It is fitting, perhaps, that the latest controversy to rattle the LePage administration involved ill-advised, injudicious and just plain obnoxious comments by a state official. The official was not the governor himself, not this time, but Paul LePage has no one but himself to blame when a member of his Cabinet goes out in public and insults the people he’s supposed to be serving.

To LePage’s credit, he sent Philip Congdon packing after the now-ex-economic development commissioner reportedly demeaned minorities and the parenting skills of Maine residents during appearances in Aroostook County last month. And, certainly, LePage hasn’t said anything remotely as offensive as the remarks attributed to Congdon.

But the governor has recklessly established a culture of so-called “straight talk” that more often than not manifests itself in outrageous pronouncements and hurtful wisecracks that leave many Mainers at least shaking their heads and sometimes shaking their fists. No one should be surprised that a member of his administration might draw the conclusion that it’s acceptable to stand in front of an audience and blurt out whatever moronic thought jumps into his head.

We won’t even ask why someone who has such thoughts would be chosen to occupy a high-profile position – or any position – in state government. LePage says Congdon was “vetted” before his nomination to serve in the Cabinet.

Not enough, apparently.

Unfortunately, the problems with LePage’s administration go beyond his own or his appointees’ loose lips. It’s beginning to look as though LePage may not be up to the job.

The announcement of Congdon’s resignation showed up in an emailed press release about “staff changes” that also revealed the resignation of Darryl Brown as commissioner of the Department of Environmental Protection. Brown stepped down because of a conflict of interest that disqualified him from legally holding the job.

Was he “vetted” before he was chosen for the job? Maybe the next person who should resign from this administration is the “vetter” who gave thumbs-up to these appointees.

LePage refused to accept defeat on Brown, immediately appointing him to head the State Planning Office. The governor said the law that forced Brown out of his previous job was “poorly written” and should be changed. Brown called the law “silliness.”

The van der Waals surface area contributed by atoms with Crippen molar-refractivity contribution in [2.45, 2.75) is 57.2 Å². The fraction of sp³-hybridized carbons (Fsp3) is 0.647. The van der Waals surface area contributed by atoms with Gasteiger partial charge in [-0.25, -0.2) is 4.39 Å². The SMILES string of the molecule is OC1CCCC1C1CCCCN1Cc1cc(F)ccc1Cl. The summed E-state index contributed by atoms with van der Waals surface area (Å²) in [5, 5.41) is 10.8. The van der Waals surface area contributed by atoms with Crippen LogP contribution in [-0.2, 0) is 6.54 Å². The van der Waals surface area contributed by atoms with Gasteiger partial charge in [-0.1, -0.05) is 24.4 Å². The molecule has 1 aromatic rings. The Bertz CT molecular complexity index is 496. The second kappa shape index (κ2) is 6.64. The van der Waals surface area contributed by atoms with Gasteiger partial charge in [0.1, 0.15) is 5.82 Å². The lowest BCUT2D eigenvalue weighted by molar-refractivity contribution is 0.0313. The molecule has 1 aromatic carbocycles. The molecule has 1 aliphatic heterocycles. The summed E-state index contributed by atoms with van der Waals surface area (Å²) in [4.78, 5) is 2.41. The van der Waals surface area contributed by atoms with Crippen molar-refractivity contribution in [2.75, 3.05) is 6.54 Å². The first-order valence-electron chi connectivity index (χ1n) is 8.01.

With all the mistakes LePage has made, you might think he’d eventually apologize for one – or at least admit one.

Not on Brown. And not on Congdon; the governor refused to elaborate on Congdon’s departure or criticize his alleged comments, dismissing the whole mess as a personnel matter.

LePage’s repeated refusals to take responsibility for bad decisions or apologize for offending the people who pay his salary exacerbate the difficulties he’s had getting his administration up and running.

Is he so arrogant and egotistical that he sincerely believes he’s never wrong? Or is he so insecure and uncomfortable with his out-of-nowhere rise from small-city mayor to governor that he’s afraid to admit his limitations?

Perhaps he’s worried that any show of weakness, any concession to his critics, will unleash a pent-up storm of self-doubt that will leave him overwhelmed and helpless in a job that even he may not have thought he’d win when he started running for governor.

We’ll leave the amateur psychology to others, but the overriding problem must be addressed. LePage’s gubernatorial campaign succeeded at least in part because he sold himself as a tough-minded businessman.

His experience in the private sector managing Marden’s discount stores appealed to voters who wanted to restore fiscal sanity to the operation of state government, and it seemed logical that a man who had run a successful business could easily adapt those skills to running the state.

The “easily” part is already off the table. If the transition from businessman to state chief executive were going to be easy, LePage would have made it by now, more than 100 days into the job.

It’s possible that LePage’s personality and skill set are simply a mismatch with the demands of the governorship, which means we’re in for a long four years. But it’s also possible that he’s capable of growing into the job – we’re desperately hoping that he is – which means that what he needs at the moment is some expert help.

For the most part, the governor has surrounded himself with people who, like him, are novices to state government. He has filled his administration with people he is comfortable with, politically and personally, and excluded those who could augment his get-tough philosophy with experience, expertise and an occasional dash of common sense.

LePage doesn’t seem to take advice from anyone, much less from newspaper editorials, but we’ll offer some anyway.

The governor should recruit at least one adviser who can point him in the right direction, warn him when he’s about to make a mistake, counsel him when he’s in trouble. Maybe he could solicit advice from some former governors or other public officials – and act on it.

Maybe he could bring someone into the governor’s office who would function as the chief operating officer to carry out LePage’s policy ideas, many of which are perfectly legitimate and could benefit the state immensely.

LePage would have to swallow his pride to do it – or face up to his insecurities – but seeking the right kind of help could rescue his administration from what looks for all the world like a relentless march toward disaster.

He wouldn’t be the first governor, or president, or CEO, to realize that he was in over his head and needed to eat some humble pie to save himself. And he just might save the rest of us in the process.